Kalkbrenner is a German techno legend from Leipzig who shot to prominence in 2008 when he produced the soundtrack for the film ‘Berlin Calling’ which he also starred in. The film follows a DJ who develops a drug problem and gets dropped from his label just as he is about to get big.
He is placed in psychiatric care but continues to produce his album alongside his treatment and all of the tracks from the album are featured throughout the film. Berlin Calling swept through Germany and much of techno loving Europe, giving Kalkbrenner iconic status. Since then he had a sell out European tour, the Berlin gig of which was at an old WW2 Luftwaffe air hanger in front of 12,000 people. The fact he was the headline act that night on a bill including techno lords Richie Hawtin, Loco Dice, Sven Väth and Booka Shade illustrates just how big he is in Germany.
So imagine our disappointment when, during the Christmas blizzard, his show at Fabric nightclub in London was cancelled. A feeling of deflation could be felt all round London, but hey ho, you can’t change the weather. 4 months later the show was rescheduled and the crowd descended once more on Farringdon, eager with expectation and glad the wait was finally over. Kalkbrenner is nowhere near as big in the UK as the rest of the continent; he plays a very European style of minimal, ambient techno and it was no surprise that English fans were in the minority.
We spoke to French, Belgian and German people outside who had come a long way to be there and could not believe their luck that Kalkbrenner was even playing a UK gig. It was a very different vibe to what example readers would expect from a night at Fabric, a club which routinely puts on huge drum & bass/ Dubstep line ups for major labels such as DJ Hype’s Playaz and Caspa’s Dub Police.
Only Room One was open (less than half the club) but in all honesty that is still a quality venue. The surprising thing was how much of a ‘concerty’ feel the event had, rather than the ravey edge synonymous with most big nights at Fabric. Maybe that was a reflection of the European crowd, or the fact it was a Thursday night or because I was sober but it was a totally different Fabric experience.
Kalkbrenner was on last, playing an hour and a half live set which meant a bit of a wait to see the man we had all turned up to see. Dominik Eulberg warmed up and was excellent, playing a harder variety of techno that got the whole crowd going and helped the excitement build. He was playing from the conventional DJ booth, but across the room on a raised platform which is usually part of the dance floor we could all see a table had been set up from where Kalkbrenner would later perform his live show. His silver macbook pro a tempting image of what was still to come, sitting there taunting the crowd of his imminent arrival.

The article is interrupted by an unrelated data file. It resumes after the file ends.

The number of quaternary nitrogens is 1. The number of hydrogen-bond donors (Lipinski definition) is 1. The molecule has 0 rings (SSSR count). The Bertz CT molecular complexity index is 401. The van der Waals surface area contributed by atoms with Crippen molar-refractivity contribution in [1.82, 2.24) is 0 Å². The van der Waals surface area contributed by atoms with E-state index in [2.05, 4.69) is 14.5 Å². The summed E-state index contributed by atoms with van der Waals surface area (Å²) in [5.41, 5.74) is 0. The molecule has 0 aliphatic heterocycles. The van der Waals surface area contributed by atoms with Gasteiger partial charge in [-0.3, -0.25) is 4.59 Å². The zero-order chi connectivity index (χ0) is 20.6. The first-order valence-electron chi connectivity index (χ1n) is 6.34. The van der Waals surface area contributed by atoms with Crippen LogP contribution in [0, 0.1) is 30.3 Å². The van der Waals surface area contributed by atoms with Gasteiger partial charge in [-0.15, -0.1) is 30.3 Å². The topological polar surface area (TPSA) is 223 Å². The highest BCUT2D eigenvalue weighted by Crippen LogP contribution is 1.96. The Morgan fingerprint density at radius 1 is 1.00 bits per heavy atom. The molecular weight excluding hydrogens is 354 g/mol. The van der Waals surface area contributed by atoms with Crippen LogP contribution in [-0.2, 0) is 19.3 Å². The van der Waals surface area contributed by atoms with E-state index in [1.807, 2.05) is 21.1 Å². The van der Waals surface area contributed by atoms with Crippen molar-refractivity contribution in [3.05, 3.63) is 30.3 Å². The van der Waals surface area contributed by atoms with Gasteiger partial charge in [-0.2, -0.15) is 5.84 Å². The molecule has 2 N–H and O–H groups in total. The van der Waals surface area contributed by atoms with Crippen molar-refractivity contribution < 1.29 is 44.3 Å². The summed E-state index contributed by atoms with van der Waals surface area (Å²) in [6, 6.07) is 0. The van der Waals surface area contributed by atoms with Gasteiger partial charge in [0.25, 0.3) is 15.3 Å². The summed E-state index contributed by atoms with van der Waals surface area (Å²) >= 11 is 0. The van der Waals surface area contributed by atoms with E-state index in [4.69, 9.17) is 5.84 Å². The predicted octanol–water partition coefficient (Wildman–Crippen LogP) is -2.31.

The excitement was at fever pitch; we knew that we were about to witness a show only really found at major festivals now, but here was Kalkbrenner playing a London club to a crowd of maybe a thousand. Every single person in the club was on the dancefloor for his entrance and he dove straight into his set with the brilliant ‘Altes Kamuffel’ which has the most brilliant kick midway through which we all went crazy for. He followed that up with ‘Square 1’ and ‘Moob’ before dropping my personal favourite ‘Aaron’ (seriously you have got to check this track out).
It was a treat to actually hear him play a set that wasn’t basically just the tracks of the Berlin Calling album which had made him so famous. You could really feel the crowd surge when he played infamous tracks like Gebrunn Gebrunn but it was good that it was a different set to what many had come to expect. There were one or two of his new tunes that didn’t work for me - maybe I need to hear them again - and a small period where the set went slightly flat.
However he saved it with his new production ‘Plätscher’ which is an instant classic and a tune I have had on repeat ever since. One of the best things about Kalkbrenner is the range of his productions; some can be really wavey chilled out tunes which are perfect end of the night tunes like ‘Azure’ which he ended on, but he also has those club bangers in the middle which get you going. I don’t know many other minimal tech producers who can send the crowd on such a journey with sets filled purely with their own productions.
All in all it was a great night so thanks to example for getting us in to a sold out event. It wasn’t as good as when I saw him in Berlin, but that was probably to be expected. He didn’t even play the song of 2008 for me, the iconic ‘Sky and Sand’ which his brother Fritz Kalkbrenner does the vocals for.
I’m not going to complain at all though because seeing someone this big on a normal Thursday night was an unbelievable treat and hats off to Fabric for the booking and an incredible lights show. I’m looking forward to seeing Kalkbrenner again at MELT! Festival this summer and checking out his forthcoming album to see if can match the heights of Berlin Calling, although I’m not sure that’s possible.
I love the German vibe when it comes to electronic music, it’s got the right heart and attitude, and if you want to check some of it out then I couldn’t recommend more copping a listen of Berlin Calling or checking out the film and seeing where they take you.